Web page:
Yet Another Resignation By Rahul Gandhi In 2019
Right after the results of 2019 Lok Sabha Assembly elections were declared, the Congress president, Rahul Gandhi decided to step down from his post. The resignation, as usual, was straight away rejected by the party but this time Rahul Gandhi so far seems to have made his mind up to stick with his resignation. Previously as well when in 2014, Rahul Gandhi served as the party’s vice president, he had decided to resign from his post just after Congress party’s dismal performance in the then Lok Sabha elections but his resignation was rejected and he quietly and with gratitude accepted to continue and was later even promoted to the president’s post. This time, in 21019, his resignation is seen as a mere remake of the 2014 drama but with a new twist of him insisting on his decision to step down rather than accepting the rejection of his resignation quietly and with gratitude.
Many people also see Rahul Gandhi’s 2019 resignation as a means of paving the way for a new and non-Nehru-Gandhi candidate to lead the Congress party. But what actually needs to be seen is whether or not Rahul Gandhi feels too responsible for the failures of his party because then only his resignation and efforts of bringing in a new non-dynast candidate can be termed as genuine. And if he truly believes to be responsible then people within the Congress party and outside the party need to see into it whether, after his resignation and a new Congress president, the influence of Nehru-Gandhi family within the party ends or not. If the Nehru-Gandhi family continues to influence and make big decisions in the party from behind the scenes, then the resignation of Rahul Gandhi and a new president would make no difference at all.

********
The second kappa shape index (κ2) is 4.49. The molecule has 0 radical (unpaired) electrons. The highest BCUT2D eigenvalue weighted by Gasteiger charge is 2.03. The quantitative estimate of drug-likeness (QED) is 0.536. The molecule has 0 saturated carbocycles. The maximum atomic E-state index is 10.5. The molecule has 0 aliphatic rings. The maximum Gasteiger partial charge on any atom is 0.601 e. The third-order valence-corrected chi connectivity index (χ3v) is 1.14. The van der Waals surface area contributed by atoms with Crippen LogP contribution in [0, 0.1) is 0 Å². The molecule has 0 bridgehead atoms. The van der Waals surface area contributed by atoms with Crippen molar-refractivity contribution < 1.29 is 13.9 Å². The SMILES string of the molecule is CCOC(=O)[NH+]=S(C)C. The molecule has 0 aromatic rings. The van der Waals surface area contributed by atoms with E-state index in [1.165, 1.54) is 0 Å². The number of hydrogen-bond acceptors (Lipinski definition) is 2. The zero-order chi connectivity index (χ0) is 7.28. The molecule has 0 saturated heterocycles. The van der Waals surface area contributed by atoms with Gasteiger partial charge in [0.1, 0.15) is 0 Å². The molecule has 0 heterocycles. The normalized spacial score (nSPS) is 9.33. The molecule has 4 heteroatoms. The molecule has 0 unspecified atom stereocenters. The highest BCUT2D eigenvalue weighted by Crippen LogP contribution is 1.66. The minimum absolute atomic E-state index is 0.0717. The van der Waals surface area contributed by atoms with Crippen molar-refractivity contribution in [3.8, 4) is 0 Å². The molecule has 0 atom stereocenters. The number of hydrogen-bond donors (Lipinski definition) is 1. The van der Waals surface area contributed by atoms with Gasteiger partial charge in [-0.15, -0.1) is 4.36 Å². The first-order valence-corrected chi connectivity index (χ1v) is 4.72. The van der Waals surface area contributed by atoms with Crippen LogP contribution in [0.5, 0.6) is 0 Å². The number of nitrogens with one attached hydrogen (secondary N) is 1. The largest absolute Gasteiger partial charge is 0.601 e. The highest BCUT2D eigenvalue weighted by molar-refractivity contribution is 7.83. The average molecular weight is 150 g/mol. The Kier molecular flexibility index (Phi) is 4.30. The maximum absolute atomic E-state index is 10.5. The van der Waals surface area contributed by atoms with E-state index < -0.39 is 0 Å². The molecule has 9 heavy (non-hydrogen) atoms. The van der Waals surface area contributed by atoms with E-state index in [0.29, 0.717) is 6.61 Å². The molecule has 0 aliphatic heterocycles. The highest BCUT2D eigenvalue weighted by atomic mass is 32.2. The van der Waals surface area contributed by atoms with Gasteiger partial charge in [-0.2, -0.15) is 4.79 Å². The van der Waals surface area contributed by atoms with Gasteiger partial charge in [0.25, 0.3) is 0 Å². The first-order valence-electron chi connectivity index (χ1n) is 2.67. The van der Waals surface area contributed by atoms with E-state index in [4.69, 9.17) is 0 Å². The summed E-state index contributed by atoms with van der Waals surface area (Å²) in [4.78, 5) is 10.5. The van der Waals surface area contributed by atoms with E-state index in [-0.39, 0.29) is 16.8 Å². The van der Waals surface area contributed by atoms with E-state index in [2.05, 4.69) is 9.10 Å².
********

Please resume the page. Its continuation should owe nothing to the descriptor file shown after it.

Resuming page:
For a party that has for decades been based on and run by only a single family, it would be nearly impossible to rid itself of the evils of dynasty politics in the minds of people. And nothing less than a complete overhaul of the party from the most basic ranks seems to be the option for the Congress party. The Gandhis need to go, all of them followed by their faithful within the party. A new democratically elected cadre needs to take the role of leadership collectively and then from them a leader for future needs to be nurtured. Maybe a Southward inclination might help Congress regain some ground as the party still holds some ground there.
At last, whatever becomes of Congress party is what the people of India will get in addition to other political parties and we would have to wait at least till the next elections to see if Congress makes any democratic and people friendly changes in its guard or not.